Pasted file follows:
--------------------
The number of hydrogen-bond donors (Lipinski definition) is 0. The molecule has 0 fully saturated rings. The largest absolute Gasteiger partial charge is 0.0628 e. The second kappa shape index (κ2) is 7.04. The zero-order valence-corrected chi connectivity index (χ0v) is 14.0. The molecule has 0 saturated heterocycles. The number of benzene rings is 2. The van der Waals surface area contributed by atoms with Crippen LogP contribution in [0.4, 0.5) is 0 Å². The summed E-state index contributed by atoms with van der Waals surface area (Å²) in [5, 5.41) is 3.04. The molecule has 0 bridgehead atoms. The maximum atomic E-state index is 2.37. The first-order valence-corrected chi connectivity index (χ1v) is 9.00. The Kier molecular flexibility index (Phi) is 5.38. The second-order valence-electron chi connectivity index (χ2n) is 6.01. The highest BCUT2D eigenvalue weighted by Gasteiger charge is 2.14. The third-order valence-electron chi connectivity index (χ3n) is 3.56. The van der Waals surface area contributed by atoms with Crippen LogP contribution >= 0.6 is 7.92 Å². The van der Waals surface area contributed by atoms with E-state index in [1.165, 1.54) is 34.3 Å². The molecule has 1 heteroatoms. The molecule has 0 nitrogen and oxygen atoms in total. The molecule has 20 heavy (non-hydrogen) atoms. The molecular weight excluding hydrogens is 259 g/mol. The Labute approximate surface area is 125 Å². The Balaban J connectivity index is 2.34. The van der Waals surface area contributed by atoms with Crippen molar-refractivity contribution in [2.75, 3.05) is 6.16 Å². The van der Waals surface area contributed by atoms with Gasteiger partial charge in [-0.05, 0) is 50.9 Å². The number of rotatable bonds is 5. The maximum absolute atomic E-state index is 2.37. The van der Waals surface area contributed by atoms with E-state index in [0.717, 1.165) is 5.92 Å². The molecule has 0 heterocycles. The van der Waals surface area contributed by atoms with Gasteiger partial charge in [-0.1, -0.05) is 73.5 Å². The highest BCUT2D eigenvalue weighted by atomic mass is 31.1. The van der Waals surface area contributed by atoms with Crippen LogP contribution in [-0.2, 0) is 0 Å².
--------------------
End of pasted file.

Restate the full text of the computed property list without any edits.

The number of hydrogen-bond donors (Lipinski definition) is 0. The molecule has 0 fully saturated rings. The largest absolute Gasteiger partial charge is 0.0628 e. The second kappa shape index (κ2) is 7.04. The zero-order valence-corrected chi connectivity index (χ0v) is 14.0. The molecule has 0 saturated heterocycles. The number of benzene rings is 2. The van der Waals surface area contributed by atoms with Crippen LogP contribution in [0.4, 0.5) is 0 Å². The summed E-state index contributed by atoms with van der Waals surface area (Å²) in [5, 5.41) is 3.04. The molecule has 0 bridgehead atoms. The maximum atomic E-state index is 2.37. The first-order valence-corrected chi connectivity index (χ1v) is 9.00. The Kier molecular flexibility index (Phi) is 5.38. The second-order valence-electron chi connectivity index (χ2n) is 6.01. The highest BCUT2D eigenvalue weighted by Gasteiger charge is 2.14. The third-order valence-electron chi connectivity index (χ3n) is 3.56. The van der Waals surface area contributed by atoms with Crippen LogP contribution >= 0.6 is 7.92 Å². The van der Waals surface area contributed by atoms with E-state index in [1.165, 1.54) is 34.3 Å². The molecule has 1 heteroatoms. The molecule has 0 nitrogen and oxygen atoms in total. The molecule has 20 heavy (non-hydrogen) atoms. The molecular weight excluding hydrogens is 259 g/mol. The Labute approximate surface area is 125 Å². The Balaban J connectivity index is 2.34. The van der Waals surface area contributed by atoms with Crippen molar-refractivity contribution in [2.75, 3.05) is 6.16 Å². The van der Waals surface area contributed by atoms with Gasteiger partial charge in [-0.05, 0) is 50.9 Å². The number of rotatable bonds is 5. The maximum absolute atomic E-state index is 2.37. The van der Waals surface area contributed by atoms with E-state index in [0.717, 1.165) is 5.92 Å². The molecule has 0 heterocycles. The van der Waals surface area contributed by atoms with Gasteiger partial charge in [-0.1, -0.05) is 73.5 Å². The highest BCUT2D eigenvalue weighted by atomic mass is 31.1. The van der Waals surface area contributed by atoms with Crippen LogP contribution in [-0.2, 0) is 0 Å².